Pettersson: Symphonies, No. 7 and 11 Import
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Top Customer Reviews
Certainly the most well-known and most frequently performed of all of his symphonies, Pettersson's Seventh was dedicated to Antal Dorati, whose recording of it brought the world's attention to the reclusive composer. If the Sixth is a dark and desperate cry ending in resignation, the Seventh is the "song sung by the soul" that Pettersson sought so yearningly to reveal.
The symphony's origins are not clear. The work was premiered on October 13, 1968 in a concert for the Music for Youth series founded by Antal Dorati in cooperation with the Stockholm Philharmonic. Pettersson, in very poor health, was called to the podium with standing ovations four times after the work's conclusion. It was the last time he was able to personally attend a premiere of one of his symphonies. Some hear it as a "reconsideration" of the bleakness of the Sixth; others have compared its structure to the arch formed by the profile of a mountain range. Many members of the audience at the premier were in tears at the close of this remarkable work. Once again, Pettersson uses a roughly 40-minute single movement. Unlike earlier symphonies, this one is not as clearly divided into sections, but uses recurring themes throughout.
Leif Segerstam's recording with the Norrkoping Symphony Orchestra on BIS (CD-580) is the longest one at 46:17. Frankly, I prefer the kind of "punch" Segerstam uses to emphasize the lines, and the intensity of emotion is never in question.Read more ›
Pettersson is essentially a conservative tonal composer, but his tonality is stunningly overlain with passages of polytonality, just as his steady moderate tempi are overlain with quirky polyrhythms. Occasionally there are suggestions of twelve-tone composition, but don't let it worry you; you won't hear them as such unless you are trained in musical theory. What you will hear is a dense swirling texture of instruments and percussion, a soundscape mostly of shimmering beauty but occasionally shaken by bursts of unsettling tumult.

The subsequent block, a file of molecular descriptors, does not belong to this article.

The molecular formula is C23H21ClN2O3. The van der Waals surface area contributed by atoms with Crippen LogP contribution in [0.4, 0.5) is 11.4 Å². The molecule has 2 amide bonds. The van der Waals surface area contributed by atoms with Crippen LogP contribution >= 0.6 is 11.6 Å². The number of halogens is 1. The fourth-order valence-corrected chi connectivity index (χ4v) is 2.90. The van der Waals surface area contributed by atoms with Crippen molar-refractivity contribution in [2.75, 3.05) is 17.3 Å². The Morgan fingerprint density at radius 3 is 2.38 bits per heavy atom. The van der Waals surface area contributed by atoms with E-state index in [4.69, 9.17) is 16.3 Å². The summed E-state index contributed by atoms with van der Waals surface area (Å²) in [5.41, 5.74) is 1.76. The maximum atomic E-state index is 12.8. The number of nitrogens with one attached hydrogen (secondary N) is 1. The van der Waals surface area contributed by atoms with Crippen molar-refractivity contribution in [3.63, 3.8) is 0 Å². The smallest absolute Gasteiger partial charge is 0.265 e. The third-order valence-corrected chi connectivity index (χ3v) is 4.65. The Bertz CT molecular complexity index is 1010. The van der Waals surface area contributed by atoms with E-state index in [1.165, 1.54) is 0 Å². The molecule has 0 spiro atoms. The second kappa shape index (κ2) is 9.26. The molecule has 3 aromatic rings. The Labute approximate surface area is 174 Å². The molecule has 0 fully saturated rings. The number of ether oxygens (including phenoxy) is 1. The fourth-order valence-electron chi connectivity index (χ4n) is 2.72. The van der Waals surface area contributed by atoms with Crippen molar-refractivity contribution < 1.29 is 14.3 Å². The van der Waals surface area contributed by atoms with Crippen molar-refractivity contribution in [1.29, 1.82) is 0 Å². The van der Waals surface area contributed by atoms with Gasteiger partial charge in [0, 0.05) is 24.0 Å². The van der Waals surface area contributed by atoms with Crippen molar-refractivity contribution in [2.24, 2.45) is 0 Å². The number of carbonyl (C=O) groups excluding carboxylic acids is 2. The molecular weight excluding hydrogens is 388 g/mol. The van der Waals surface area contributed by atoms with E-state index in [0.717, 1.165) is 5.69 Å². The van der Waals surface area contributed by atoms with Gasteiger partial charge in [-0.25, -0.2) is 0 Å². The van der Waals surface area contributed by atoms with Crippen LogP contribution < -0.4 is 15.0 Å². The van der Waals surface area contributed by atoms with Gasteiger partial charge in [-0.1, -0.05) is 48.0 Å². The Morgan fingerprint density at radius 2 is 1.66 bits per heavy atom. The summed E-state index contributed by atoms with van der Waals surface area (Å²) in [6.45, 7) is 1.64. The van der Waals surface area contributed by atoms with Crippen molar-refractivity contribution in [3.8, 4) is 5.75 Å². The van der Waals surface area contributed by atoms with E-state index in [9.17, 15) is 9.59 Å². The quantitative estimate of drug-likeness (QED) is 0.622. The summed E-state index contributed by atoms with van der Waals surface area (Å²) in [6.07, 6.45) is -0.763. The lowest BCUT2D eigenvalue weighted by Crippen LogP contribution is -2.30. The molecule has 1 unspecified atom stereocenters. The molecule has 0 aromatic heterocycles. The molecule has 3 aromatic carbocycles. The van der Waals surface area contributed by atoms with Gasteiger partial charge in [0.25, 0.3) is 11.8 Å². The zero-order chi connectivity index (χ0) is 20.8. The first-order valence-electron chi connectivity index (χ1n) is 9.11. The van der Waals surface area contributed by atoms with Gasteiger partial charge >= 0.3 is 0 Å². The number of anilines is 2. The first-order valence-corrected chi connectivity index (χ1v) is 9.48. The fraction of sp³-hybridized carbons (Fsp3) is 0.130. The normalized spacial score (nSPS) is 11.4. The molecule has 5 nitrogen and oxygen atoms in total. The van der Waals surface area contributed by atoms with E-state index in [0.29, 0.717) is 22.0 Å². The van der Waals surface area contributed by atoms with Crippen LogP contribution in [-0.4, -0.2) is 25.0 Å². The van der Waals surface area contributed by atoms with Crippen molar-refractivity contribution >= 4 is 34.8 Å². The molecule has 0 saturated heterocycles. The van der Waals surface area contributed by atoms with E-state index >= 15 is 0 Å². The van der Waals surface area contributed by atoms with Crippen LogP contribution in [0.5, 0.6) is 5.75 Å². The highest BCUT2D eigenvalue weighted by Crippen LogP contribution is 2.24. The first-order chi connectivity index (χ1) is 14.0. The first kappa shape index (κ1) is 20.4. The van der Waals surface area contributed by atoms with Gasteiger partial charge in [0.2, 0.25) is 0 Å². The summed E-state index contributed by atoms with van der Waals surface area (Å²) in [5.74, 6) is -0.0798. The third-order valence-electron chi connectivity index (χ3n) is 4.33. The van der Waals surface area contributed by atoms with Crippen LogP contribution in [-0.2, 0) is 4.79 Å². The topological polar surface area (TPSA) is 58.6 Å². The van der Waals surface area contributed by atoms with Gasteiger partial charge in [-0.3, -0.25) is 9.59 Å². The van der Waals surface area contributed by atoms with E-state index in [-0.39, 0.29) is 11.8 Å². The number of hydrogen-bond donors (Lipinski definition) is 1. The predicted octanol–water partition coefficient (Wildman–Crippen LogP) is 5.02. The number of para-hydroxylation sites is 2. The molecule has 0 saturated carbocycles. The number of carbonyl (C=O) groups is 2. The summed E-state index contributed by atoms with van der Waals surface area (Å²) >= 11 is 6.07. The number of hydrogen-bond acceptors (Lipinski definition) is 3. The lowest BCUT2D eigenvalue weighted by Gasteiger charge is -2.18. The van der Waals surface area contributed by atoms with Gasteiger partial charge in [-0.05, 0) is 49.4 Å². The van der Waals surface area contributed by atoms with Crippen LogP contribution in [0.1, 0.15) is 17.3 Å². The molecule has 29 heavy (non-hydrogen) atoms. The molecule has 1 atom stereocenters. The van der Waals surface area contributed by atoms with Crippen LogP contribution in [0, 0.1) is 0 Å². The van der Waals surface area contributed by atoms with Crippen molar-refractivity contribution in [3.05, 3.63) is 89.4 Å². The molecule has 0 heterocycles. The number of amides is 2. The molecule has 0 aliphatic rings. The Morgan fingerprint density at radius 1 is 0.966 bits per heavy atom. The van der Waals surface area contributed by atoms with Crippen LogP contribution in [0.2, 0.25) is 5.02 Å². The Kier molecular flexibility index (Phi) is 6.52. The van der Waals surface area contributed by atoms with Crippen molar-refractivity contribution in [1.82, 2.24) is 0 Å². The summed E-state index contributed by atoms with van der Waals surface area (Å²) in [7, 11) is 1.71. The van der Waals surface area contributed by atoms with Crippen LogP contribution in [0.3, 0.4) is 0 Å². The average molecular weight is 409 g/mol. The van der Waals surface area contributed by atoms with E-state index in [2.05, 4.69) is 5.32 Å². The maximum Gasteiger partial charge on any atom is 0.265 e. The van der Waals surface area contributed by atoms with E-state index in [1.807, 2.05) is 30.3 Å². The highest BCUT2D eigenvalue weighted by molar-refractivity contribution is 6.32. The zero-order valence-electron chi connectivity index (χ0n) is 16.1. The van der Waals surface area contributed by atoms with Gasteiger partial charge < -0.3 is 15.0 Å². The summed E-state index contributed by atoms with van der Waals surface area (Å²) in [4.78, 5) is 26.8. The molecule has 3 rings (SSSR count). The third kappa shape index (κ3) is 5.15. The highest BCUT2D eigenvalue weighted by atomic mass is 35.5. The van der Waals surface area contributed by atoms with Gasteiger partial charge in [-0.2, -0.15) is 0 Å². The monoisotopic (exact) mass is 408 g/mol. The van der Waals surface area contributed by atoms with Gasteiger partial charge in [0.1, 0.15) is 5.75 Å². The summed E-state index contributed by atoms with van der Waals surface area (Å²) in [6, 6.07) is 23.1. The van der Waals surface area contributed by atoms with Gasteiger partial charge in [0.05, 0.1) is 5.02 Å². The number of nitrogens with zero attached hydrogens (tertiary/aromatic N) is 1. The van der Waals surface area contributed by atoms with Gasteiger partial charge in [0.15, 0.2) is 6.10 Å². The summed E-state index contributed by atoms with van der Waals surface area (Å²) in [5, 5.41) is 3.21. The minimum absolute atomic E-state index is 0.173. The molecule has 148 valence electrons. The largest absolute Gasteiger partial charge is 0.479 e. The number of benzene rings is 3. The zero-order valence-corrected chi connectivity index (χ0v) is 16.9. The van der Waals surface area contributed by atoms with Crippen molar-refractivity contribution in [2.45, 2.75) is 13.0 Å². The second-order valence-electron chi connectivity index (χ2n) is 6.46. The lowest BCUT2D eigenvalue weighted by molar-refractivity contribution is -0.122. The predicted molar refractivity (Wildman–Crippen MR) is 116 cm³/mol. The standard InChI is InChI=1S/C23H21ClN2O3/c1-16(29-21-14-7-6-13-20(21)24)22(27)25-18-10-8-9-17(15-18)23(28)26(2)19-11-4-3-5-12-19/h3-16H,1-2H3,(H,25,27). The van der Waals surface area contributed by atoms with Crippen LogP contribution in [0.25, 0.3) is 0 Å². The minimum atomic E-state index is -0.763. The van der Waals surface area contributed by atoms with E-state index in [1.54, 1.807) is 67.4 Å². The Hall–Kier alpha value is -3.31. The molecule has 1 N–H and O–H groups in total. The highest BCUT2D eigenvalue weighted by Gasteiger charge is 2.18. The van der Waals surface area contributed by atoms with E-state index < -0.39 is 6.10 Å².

A composer of beautiful surfaces? A composer of anguished depths? Pettersson was a Swede, and perhaps because I'm another, I hear a lot of landscape in his music, the same sonic boreal forest and tundra that I hear in Sibelius, Rautavaara, Norgard, or Lindberg. What sounds dark and foreboding to other listeners, I suspect, sounds like over-the-snow-to-grandmother's-house to me, so largely I hear Pettersson's music as beautiful surface. Emotional response to music is very subjective.Read more ›
While there are a number of recordings of this work available, I bought this particular one based on reviewer Mark Shanks' recommendation. I was not at all disappointed with this recording. As usual, the BIS engineers do a superlative job. It's too bad, however, that this recording is not indexed into tracks at the various "turning points" in the score, as has been done on Alun Francis' recording of the Ninth on the cpo label. This would have allowed one to revisit places in the recording much more easily. But that is my only complaint.
The Eleventh symphony is an added bonus to this disc. Clocking in at only a little more than 20 minutes, it is perhaps the shortest of P's symphonies. It possesses a multi-faceted canonical structure. Beginning in a very mild-mannered way, beautifully lyrical and atonal, rather atmospheric and ethereal, slowly the work grows more menacing and uncontrolled, without losing its ethereal nature, until it eventually takes on sinister proportions, then slowly subsides.
Most Recent Customer Reviews
Oh, goodness. Tragedy, angst and darkness are not uncommon topics for composers, but nothing prepares you for the soundworld of Allan Pettersson, and in particular his seventh... Read morePublished 22 months ago by G.D.
Pettersson's music has a very distinctive sound and can hardly be confused with that of any other composer. Read morePublished on October 27, 2012 by Pernickity
Out of the few recordings available for Pettersson's Seventh Symphony, this comes the closest to what is actually written in the score. Read morePublished on November 11, 2011 by Matthew Kumjian
My first thought upon hearing Allan Pettersson's Symphony No. 7 (1966-67) was "my goodness, this is grim and cheerless", as a laboriously played line on low brass reiterated again... Read morePublished on August 19, 2008 by Christopher Culver
Great to read comments from Mark, Dan, Daniel, Drew about this least known of the great 20 th century composers. Read morePublished on January 9, 2006 by paul best
If you own only one recording, this should be the one. Pettersson's seventh symphony is a haunting work that you just can't shake. Read morePublished on August 10, 2001 by Daniel Cormier